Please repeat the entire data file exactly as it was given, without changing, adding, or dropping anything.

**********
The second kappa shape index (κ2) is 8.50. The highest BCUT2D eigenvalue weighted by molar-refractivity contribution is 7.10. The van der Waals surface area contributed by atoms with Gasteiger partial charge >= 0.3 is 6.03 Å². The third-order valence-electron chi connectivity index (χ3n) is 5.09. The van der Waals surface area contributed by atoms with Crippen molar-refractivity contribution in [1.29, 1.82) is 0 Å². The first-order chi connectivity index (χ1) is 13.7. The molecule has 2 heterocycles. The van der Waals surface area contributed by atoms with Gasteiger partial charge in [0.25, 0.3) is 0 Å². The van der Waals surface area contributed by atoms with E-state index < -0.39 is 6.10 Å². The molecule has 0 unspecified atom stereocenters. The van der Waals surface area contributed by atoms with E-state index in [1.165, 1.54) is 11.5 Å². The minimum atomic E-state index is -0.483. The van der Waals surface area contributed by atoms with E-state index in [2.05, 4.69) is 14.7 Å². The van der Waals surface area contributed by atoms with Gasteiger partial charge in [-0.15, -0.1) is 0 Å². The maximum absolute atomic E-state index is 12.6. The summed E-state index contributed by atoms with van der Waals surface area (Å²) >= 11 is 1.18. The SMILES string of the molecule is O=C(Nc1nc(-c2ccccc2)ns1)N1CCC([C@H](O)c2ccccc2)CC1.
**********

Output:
The second kappa shape index (κ2) is 8.50. The highest BCUT2D eigenvalue weighted by molar-refractivity contribution is 7.10. The van der Waals surface area contributed by atoms with Gasteiger partial charge >= 0.3 is 6.03 Å². The third-order valence-electron chi connectivity index (χ3n) is 5.09. The van der Waals surface area contributed by atoms with Crippen molar-refractivity contribution in [1.29, 1.82) is 0 Å². The first-order chi connectivity index (χ1) is 13.7. The molecule has 2 heterocycles. The van der Waals surface area contributed by atoms with Gasteiger partial charge in [0.25, 0.3) is 0 Å². The van der Waals surface area contributed by atoms with E-state index < -0.39 is 6.10 Å². The molecule has 0 unspecified atom stereocenters. The van der Waals surface area contributed by atoms with E-state index in [1.165, 1.54) is 11.5 Å². The minimum atomic E-state index is -0.483. The van der Waals surface area contributed by atoms with E-state index in [2.05, 4.69) is 14.7 Å². The van der Waals surface area contributed by atoms with Gasteiger partial charge in [-0.15, -0.1) is 0 Å². The maximum absolute atomic E-state index is 12.6. The summed E-state index contributed by atoms with van der Waals surface area (Å²) >= 11 is 1.18. The SMILES string of the molecule is O=C(Nc1nc(-c2ccccc2)ns1)N1CCC([C@H](O)c2ccccc2)CC1.